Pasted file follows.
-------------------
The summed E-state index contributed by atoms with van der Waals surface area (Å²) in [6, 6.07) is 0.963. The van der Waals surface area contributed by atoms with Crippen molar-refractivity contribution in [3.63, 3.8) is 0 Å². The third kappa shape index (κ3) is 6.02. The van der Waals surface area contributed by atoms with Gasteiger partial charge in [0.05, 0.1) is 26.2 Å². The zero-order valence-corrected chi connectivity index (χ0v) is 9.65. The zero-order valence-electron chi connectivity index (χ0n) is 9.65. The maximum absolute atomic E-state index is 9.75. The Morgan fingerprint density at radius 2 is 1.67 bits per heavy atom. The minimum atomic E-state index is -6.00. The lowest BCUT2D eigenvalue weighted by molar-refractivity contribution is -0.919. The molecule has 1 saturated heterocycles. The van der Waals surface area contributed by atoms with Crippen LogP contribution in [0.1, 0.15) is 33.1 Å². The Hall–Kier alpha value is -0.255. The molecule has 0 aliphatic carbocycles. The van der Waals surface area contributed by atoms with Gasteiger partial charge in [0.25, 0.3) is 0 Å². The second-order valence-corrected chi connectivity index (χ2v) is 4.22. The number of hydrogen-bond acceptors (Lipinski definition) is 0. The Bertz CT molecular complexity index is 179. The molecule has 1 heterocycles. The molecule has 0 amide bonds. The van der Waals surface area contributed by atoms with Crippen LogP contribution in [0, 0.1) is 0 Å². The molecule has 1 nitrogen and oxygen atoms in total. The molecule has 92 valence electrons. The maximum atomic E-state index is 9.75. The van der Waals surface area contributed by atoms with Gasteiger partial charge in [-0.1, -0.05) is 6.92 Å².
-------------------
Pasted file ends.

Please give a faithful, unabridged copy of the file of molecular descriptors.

The summed E-state index contributed by atoms with van der Waals surface area (Å²) in [6, 6.07) is 0.963. The van der Waals surface area contributed by atoms with Crippen molar-refractivity contribution in [3.63, 3.8) is 0 Å². The third kappa shape index (κ3) is 6.02. The van der Waals surface area contributed by atoms with Gasteiger partial charge in [0.05, 0.1) is 26.2 Å². The zero-order valence-corrected chi connectivity index (χ0v) is 9.65. The zero-order valence-electron chi connectivity index (χ0n) is 9.65. The maximum absolute atomic E-state index is 9.75. The Morgan fingerprint density at radius 2 is 1.67 bits per heavy atom. The minimum atomic E-state index is -6.00. The lowest BCUT2D eigenvalue weighted by molar-refractivity contribution is -0.919. The molecule has 1 saturated heterocycles. The van der Waals surface area contributed by atoms with Crippen LogP contribution in [0.1, 0.15) is 33.1 Å². The Hall–Kier alpha value is -0.255. The molecule has 0 aliphatic carbocycles. The van der Waals surface area contributed by atoms with Gasteiger partial charge in [0.25, 0.3) is 0 Å². The second-order valence-corrected chi connectivity index (χ2v) is 4.22. The number of hydrogen-bond acceptors (Lipinski definition) is 0. The Bertz CT molecular complexity index is 179. The molecule has 1 heterocycles. The molecule has 0 amide bonds. The van der Waals surface area contributed by atoms with Crippen LogP contribution in [0, 0.1) is 0 Å². The molecule has 1 nitrogen and oxygen atoms in total. The molecule has 92 valence electrons. The maximum atomic E-state index is 9.75. The van der Waals surface area contributed by atoms with Gasteiger partial charge in [-0.1, -0.05) is 6.92 Å².